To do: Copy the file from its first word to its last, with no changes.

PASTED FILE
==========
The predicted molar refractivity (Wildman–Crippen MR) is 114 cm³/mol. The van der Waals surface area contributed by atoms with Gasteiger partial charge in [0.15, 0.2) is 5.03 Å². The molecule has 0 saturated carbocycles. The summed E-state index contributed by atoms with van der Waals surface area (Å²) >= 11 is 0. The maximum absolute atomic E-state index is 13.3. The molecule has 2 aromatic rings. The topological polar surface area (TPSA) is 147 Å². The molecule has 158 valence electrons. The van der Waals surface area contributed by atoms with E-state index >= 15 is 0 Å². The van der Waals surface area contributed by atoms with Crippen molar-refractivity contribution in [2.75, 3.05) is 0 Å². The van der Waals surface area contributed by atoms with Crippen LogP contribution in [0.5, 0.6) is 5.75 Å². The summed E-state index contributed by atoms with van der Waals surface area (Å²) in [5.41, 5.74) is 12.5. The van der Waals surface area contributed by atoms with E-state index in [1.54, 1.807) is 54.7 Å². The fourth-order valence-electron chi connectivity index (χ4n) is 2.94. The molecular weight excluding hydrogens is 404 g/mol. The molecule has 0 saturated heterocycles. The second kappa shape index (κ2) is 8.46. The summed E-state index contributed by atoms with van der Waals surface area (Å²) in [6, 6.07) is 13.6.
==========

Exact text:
The predicted molar refractivity (Wildman–Crippen MR) is 114 cm³/mol. The van der Waals surface area contributed by atoms with Gasteiger partial charge in [0.15, 0.2) is 5.03 Å². The molecule has 0 saturated carbocycles. The summed E-state index contributed by atoms with van der Waals surface area (Å²) >= 11 is 0. The maximum absolute atomic E-state index is 13.3. The molecule has 2 aromatic rings. The topological polar surface area (TPSA) is 147 Å². The molecule has 158 valence electrons. The van der Waals surface area contributed by atoms with E-state index >= 15 is 0 Å². The van der Waals surface area contributed by atoms with Crippen molar-refractivity contribution in [2.75, 3.05) is 0 Å². The van der Waals surface area contributed by atoms with Crippen LogP contribution in [0.5, 0.6) is 5.75 Å². The summed E-state index contributed by atoms with van der Waals surface area (Å²) in [5.41, 5.74) is 12.5. The van der Waals surface area contributed by atoms with E-state index in [1.54, 1.807) is 54.7 Å². The fourth-order valence-electron chi connectivity index (χ4n) is 2.94. The molecular weight excluding hydrogens is 404 g/mol. The molecule has 0 saturated heterocycles. The second kappa shape index (κ2) is 8.46. The summed E-state index contributed by atoms with van der Waals surface area (Å²) in [6, 6.07) is 13.6.